Tuesday, October 17, 2017

This is a "Dear Abby" type section where I will post a new question weekly that a student can ask for advice or help in ANY topic. You can ask anonymously and anything goes! Don't hold back!

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Question 3 (3-10-06)

Dear Andy = Hi Andy! I graduated DH school in May ’05. I recently found a full-time dental hygiene position. I work 36 hours a week and by the end of the day my index & middle finger hurt. I am always conscious about not using my fingers to scale, but sometimes under stressful situations I catch myself using them. Are there any tips or suggestions that you can share with me? Even if you know of a CE course about ergonomics I would be so grateful! Thank you so much for your help!! It is greatly appreciated!

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Question 2

Dear Andy, Hi i'm in my 2nd semester of my freshman year. I feel like i'm going to lose it. There are so many requirements to make in clinic and so little time plus everything besides clinic we need to get done. I feel like i'm not getting it sometimes and that i'm not going to understand what i'm doing when I graduate. I'm in a fog because everything is crammed into a short period of time. Any advice?

anonymous: Make me anonymous

Hi there anonymous. Wouldn't it be nice if teachers understood or seemed to care? I think most of the teachers are in the "I walked to school in the snow" mentality where they think that when they were students they had so much to do and had it "so hard" that they want to lay it all on you as well. Some of them are understanding and some are not. To be a dental hygiene student you not only have to be very focused, very organized, very patient, but also very strong to endure all the emotions that come along with being a student. We are the cream of the crop of students. Not only do we have didactic educational classes to go to and study for, but we also have to do clinicals and most of the time find our own patients. This can be a triple team factor against us and sometimes it doesn't seem fair. I used to think that there were too many factors pulling me in all different directions that eventually I would split down the middle and go postal on someone. Thankfully that never happened but I sure was close a few times! What helped me was to only think 1-2 weeks ahead of me. If something was due beyond 2 weeks then I didnt even think about it until later. It's all I really could do becuase most of the time I wanted to think of the "big picture" but thinking of everything that was due and required of me, made me not even want to get started. It's almost like if you were going hiking. If you just had one huge hill to climb you almost don't want to start because you can see what lies ahead of you. However, if you only had a small hill to climb and once you got to the top of that hill you noticed there was another little one to go up then it's not so bad becuase your're not thinking beyond that first hill. There is no simple solution but iIt worked for me. Another thing to take into consideration is that it's actually a good thing to be in a tough program and entering a tough profession. If it were easy to become a dental hygienist then there would be so many of them, our pay would be low, and probably the standard of care would be low. Knowing that every dental hygienist had to "suffer" just like you makes it a little more receptive. I know personally I wouldn't want to be in a profession that was a piece of cake to enter or something that I didn't have to work hard for. There is a quote by Anthony Robbins that says "Remember anything you want that's valuable requires you to break through short-term pain in order to gain long-term pleasure." We know that going through the pain of the requirements and stress are tough to endure, but it sure will make it that much more rewarding in the end when you have that RDH after your name and you're part of an elite profession! Don't worry about taking baby steps to get through everything, try to organize everything in order of importance and date due and just plug away at it until you eventually move on to the next task. I know YOU CAN DO IT! Good luck!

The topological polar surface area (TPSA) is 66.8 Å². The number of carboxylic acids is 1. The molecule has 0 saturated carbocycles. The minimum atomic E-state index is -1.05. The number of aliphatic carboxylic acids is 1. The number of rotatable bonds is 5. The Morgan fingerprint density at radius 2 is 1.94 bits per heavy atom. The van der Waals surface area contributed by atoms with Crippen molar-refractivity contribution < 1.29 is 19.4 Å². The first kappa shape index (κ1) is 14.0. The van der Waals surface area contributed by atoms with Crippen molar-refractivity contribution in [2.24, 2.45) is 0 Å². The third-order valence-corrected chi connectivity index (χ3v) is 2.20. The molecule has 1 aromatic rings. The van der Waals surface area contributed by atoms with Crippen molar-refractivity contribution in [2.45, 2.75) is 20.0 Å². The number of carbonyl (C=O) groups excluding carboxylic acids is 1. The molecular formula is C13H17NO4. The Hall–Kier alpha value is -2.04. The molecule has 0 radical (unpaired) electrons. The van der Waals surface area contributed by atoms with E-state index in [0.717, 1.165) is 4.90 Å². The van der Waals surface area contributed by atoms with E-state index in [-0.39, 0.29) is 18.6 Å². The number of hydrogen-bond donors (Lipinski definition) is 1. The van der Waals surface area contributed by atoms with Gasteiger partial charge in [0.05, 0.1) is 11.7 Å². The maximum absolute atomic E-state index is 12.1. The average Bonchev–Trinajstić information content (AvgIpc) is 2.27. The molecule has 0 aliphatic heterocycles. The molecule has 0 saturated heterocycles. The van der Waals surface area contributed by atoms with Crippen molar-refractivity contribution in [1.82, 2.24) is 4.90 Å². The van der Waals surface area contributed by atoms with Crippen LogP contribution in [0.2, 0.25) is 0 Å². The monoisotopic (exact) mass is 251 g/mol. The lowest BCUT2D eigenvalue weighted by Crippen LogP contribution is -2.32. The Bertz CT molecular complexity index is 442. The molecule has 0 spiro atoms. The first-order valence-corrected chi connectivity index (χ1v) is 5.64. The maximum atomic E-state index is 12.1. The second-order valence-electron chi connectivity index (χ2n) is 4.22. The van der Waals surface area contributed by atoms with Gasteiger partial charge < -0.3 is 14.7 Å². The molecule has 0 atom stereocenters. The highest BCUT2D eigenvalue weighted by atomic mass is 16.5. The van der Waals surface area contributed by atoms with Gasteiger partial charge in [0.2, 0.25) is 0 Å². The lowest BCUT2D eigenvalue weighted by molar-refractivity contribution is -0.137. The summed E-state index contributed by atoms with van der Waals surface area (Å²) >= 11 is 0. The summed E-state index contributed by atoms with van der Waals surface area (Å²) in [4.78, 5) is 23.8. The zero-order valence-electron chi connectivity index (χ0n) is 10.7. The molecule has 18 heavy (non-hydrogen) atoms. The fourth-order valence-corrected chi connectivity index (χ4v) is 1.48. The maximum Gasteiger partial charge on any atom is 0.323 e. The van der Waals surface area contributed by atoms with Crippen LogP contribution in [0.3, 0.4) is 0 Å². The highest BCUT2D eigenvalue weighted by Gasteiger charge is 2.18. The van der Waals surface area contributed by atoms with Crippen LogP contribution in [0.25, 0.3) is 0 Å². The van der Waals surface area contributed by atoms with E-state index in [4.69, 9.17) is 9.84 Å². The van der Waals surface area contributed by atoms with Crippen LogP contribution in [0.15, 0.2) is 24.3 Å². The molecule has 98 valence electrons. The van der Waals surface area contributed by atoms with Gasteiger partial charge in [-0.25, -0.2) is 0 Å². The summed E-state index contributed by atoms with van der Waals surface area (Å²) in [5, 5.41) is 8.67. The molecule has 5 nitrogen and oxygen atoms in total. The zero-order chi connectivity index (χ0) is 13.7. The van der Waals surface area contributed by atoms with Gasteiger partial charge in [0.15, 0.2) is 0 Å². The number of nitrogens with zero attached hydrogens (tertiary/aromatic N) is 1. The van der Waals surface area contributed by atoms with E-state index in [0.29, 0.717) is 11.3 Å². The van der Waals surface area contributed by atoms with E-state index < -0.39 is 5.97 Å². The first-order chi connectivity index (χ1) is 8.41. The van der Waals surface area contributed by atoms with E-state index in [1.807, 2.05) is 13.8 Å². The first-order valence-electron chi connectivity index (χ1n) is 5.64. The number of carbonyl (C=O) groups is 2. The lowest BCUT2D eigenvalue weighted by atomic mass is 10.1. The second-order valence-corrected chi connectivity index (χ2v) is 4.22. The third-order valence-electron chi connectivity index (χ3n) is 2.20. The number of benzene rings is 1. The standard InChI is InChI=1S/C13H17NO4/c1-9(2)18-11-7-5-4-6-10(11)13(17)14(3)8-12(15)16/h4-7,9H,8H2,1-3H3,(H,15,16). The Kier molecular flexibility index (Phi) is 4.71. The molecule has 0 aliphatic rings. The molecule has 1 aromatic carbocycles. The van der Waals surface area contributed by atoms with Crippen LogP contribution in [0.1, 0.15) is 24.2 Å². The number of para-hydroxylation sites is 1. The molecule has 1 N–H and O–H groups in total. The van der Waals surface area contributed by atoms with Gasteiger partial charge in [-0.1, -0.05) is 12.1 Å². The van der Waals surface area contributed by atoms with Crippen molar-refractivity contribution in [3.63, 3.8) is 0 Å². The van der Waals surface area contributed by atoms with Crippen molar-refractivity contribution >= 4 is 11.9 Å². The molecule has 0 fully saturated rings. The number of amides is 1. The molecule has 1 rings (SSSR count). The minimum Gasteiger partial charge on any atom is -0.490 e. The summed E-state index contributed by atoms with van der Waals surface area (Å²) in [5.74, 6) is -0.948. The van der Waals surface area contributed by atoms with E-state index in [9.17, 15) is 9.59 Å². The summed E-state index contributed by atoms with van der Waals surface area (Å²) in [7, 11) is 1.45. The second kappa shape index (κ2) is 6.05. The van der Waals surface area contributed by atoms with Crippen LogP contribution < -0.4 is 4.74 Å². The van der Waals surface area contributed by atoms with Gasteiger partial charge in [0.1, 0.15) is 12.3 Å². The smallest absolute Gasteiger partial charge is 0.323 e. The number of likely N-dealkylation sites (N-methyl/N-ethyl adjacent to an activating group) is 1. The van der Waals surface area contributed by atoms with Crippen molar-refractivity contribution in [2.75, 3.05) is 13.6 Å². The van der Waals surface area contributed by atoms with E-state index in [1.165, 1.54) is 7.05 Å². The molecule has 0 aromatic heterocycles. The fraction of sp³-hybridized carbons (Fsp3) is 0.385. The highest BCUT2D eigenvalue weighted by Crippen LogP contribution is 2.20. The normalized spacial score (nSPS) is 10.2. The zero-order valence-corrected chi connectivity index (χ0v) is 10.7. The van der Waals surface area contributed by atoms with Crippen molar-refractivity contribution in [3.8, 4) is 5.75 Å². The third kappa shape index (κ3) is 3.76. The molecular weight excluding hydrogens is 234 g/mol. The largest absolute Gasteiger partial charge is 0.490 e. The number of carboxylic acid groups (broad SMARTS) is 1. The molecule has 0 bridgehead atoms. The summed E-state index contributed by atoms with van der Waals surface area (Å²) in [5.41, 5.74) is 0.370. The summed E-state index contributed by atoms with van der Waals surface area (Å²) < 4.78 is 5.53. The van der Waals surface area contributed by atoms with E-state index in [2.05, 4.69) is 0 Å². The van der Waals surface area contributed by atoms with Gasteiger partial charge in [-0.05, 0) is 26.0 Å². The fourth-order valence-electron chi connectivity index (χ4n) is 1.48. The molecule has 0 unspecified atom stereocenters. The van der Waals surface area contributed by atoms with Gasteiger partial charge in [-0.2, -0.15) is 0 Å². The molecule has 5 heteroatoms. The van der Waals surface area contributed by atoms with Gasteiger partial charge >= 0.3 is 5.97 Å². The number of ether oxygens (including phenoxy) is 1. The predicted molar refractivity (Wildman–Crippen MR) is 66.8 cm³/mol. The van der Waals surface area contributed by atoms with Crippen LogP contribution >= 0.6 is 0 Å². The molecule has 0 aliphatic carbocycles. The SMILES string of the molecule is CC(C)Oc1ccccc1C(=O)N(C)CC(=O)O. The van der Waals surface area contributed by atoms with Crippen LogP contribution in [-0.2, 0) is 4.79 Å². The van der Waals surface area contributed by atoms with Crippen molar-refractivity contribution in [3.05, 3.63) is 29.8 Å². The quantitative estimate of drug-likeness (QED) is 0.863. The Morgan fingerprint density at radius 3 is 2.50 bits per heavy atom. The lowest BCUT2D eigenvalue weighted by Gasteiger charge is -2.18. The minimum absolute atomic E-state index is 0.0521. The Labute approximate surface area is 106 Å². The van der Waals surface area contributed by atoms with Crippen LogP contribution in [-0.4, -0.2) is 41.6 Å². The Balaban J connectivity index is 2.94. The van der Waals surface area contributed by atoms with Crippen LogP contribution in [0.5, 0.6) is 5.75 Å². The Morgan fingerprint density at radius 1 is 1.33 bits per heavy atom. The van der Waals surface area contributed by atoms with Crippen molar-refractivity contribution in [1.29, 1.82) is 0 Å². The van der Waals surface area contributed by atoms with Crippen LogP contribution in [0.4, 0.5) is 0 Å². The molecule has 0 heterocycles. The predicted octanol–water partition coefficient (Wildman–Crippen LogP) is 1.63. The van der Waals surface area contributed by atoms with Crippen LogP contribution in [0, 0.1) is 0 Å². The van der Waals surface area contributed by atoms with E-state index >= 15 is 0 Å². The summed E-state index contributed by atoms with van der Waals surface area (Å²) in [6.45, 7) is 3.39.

-Andy

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Question 1

Dear Andy,

I'm sick of my classmates negativity all the time, especially now that boards are near. How can I stay optimistic?

Thanks, Anonymous

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Dear Anonymous,

There are always going to be negative people around you, its just up to you to make sure they stay far enough away that they don't stink your attitude also. If you surround yourself with negative people or as I call them, "downers" then your going be the one hurting in the long run. Are your classmates paying your bills? Taking your tests for you? Are they there to pick you up when your down... or do they just want to bring you down with them? Sure dental hygiene school can suck. Tests suck. Heck, studying for boards can suck.. we all know this and don't need to be reminded about it every time a classmate opens their pie hole. Just remember, nothing sucks more than having to cram harder only to take a test that your going to do terrible on anyway. This is your life, your future, your career.. YOU are in charge of what happens to YOU...and you got this far... don't ruin it just for some people who think they will feel better to get others to feel crappy with them.. You know the technique you use in your Community Dental Health lecture where; you see the teacher, your might hear the lecture, but really your just pretending and daydreaming instead? Well use this same principal. Just give your classmate a smirk, and then pretend they are giving you a really boring community lecture and you just don't give a ....

Andy

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